This is the post excerpt.
This except was taken from David Ebony’s Top 10 New York Gallery Shows for March, 2015
Beckman has often used the motif of games, particularly games of chance, as a means to explore issues of social order, societal rules and hierarchy, not to mention the psychology of aggression and competition. You the Better shows teams of uniformed players engaged in a strange kind of ball game. Their frenetic movements seem carefully choreographed as the players throw the ball at given targets: colorful, five-sided polygons related to the sculptural forms occupying the gallery space. In this novel and exciting integration of sculpture and video, in which the filmed images seem to extend into the space of the gallery, You the Better inevitably pulls the viewer physically and mentally into the game.
You The Better 1983
Silence as performance… knowing that it is a performance do to its written instruction or game plan. ( 4’33’’)
“No one can have an idea until they start listening”
Cage wrote Silence: Lectures and Writings (1961) which included lectures as well as texts that executed in experimental layouts, for example, Lectures on Nothing (1941) which were composed in rhythmic structures.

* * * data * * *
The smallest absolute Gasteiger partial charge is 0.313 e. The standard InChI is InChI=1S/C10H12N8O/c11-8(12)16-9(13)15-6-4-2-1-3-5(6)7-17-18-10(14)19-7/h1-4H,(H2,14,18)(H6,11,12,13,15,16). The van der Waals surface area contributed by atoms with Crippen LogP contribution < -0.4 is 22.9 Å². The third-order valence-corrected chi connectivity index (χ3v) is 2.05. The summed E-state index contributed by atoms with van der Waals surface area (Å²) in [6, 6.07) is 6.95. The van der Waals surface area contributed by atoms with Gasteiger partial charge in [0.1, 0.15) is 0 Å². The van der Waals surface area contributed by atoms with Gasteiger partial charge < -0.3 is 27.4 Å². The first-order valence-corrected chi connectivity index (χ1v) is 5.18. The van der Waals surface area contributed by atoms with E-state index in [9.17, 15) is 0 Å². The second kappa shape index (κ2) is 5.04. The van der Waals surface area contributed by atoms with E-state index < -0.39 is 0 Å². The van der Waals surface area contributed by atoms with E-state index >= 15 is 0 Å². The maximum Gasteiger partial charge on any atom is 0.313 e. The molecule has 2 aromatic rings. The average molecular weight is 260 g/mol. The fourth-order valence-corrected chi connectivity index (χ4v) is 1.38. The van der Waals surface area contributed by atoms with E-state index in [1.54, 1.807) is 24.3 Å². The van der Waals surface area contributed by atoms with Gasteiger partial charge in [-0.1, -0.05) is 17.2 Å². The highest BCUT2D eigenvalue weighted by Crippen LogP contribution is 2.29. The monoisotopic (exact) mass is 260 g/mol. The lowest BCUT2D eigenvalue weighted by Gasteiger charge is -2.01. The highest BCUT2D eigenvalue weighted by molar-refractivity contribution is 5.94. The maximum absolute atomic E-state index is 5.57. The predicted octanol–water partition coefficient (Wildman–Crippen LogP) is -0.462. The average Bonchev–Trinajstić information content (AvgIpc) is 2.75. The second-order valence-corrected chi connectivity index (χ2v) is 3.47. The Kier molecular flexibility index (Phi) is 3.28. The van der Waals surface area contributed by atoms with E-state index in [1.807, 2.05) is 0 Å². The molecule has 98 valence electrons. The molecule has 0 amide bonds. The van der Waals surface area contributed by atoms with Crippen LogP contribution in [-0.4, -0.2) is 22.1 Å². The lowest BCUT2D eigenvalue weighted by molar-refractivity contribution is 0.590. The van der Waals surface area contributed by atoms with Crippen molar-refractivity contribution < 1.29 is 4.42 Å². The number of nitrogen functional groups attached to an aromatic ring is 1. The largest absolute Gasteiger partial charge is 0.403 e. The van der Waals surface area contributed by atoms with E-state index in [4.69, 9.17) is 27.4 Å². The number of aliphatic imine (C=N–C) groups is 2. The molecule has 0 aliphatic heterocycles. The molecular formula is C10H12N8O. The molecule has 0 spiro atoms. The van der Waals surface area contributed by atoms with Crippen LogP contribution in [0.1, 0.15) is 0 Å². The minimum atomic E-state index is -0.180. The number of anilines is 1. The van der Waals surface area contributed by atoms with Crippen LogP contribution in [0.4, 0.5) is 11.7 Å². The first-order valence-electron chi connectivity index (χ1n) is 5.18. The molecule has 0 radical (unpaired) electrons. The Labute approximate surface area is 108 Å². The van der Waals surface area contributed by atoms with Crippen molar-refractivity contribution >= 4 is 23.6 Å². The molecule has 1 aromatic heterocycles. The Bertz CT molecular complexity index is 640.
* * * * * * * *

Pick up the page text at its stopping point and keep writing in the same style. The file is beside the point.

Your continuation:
John Cage – about silence
In this interview, John Cage talks about Marcel Duchamp and his ideas about sound through his works called Sculpture Muscial that he made around 1913.
John Cage quotes
Tim Ingold is an English Social Anthropologist who has written many texts about environmental perception, language, technology and skilled practice, art and architecture, creativity, theories of evolution in anthropology, human- animal relations and ecological approaches in anthropology.
Up, Across and Along, 2005
Arcade game, building blocks
Steyerl probes the pleasures and perils of image circulation in a moment defined by the unprecedented global flow of data. Ricocheting between genres—news reportage, documentary film, video games, and internet dance videos—Factory of the Sun uses the motifs of light and acceleration to explore what possibilities are still available for collective resistance when surveillance has become a mundane part of an increasingly virtual world. Factory of the Sun tells the surreal story of workers whose forced moves in a motion capture studio are turned into artificial sunshine.
Lanka Tattersall, Assistant Curator of MOCA
Factory of the Sun 2016
excerpt of Factory of the Sun